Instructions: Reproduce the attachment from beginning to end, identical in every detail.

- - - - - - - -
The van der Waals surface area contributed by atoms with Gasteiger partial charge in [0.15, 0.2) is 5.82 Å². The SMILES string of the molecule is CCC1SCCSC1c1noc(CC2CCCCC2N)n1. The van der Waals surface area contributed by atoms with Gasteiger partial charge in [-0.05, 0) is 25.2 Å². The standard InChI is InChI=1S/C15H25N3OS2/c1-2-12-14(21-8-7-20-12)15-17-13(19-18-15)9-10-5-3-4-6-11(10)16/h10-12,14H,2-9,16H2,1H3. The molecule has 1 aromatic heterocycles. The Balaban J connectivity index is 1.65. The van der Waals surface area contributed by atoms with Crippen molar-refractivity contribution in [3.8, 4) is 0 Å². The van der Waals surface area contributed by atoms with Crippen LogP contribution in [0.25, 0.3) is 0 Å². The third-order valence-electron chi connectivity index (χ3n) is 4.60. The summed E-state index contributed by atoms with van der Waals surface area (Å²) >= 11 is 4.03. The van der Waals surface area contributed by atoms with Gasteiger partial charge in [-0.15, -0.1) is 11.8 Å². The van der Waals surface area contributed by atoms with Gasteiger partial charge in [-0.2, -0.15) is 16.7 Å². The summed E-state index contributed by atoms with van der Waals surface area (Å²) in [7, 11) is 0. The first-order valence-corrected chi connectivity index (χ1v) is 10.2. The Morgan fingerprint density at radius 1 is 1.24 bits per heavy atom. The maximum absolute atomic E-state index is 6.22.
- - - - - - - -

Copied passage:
The van der Waals surface area contributed by atoms with Gasteiger partial charge in [0.15, 0.2) is 5.82 Å². The SMILES string of the molecule is CCC1SCCSC1c1noc(CC2CCCCC2N)n1. The van der Waals surface area contributed by atoms with Gasteiger partial charge in [-0.05, 0) is 25.2 Å². The standard InChI is InChI=1S/C15H25N3OS2/c1-2-12-14(21-8-7-20-12)15-17-13(19-18-15)9-10-5-3-4-6-11(10)16/h10-12,14H,2-9,16H2,1H3. The molecule has 1 aromatic heterocycles. The Balaban J connectivity index is 1.65. The van der Waals surface area contributed by atoms with Crippen molar-refractivity contribution in [3.8, 4) is 0 Å². The van der Waals surface area contributed by atoms with Crippen LogP contribution in [0.25, 0.3) is 0 Å². The third-order valence-electron chi connectivity index (χ3n) is 4.60. The summed E-state index contributed by atoms with van der Waals surface area (Å²) >= 11 is 4.03. The van der Waals surface area contributed by atoms with Gasteiger partial charge in [-0.15, -0.1) is 11.8 Å². The van der Waals surface area contributed by atoms with Gasteiger partial charge in [-0.2, -0.15) is 16.7 Å². The summed E-state index contributed by atoms with van der Waals surface area (Å²) in [7, 11) is 0. The first-order valence-corrected chi connectivity index (χ1v) is 10.2. The Morgan fingerprint density at radius 1 is 1.24 bits per heavy atom. The maximum absolute atomic E-state index is 6.22.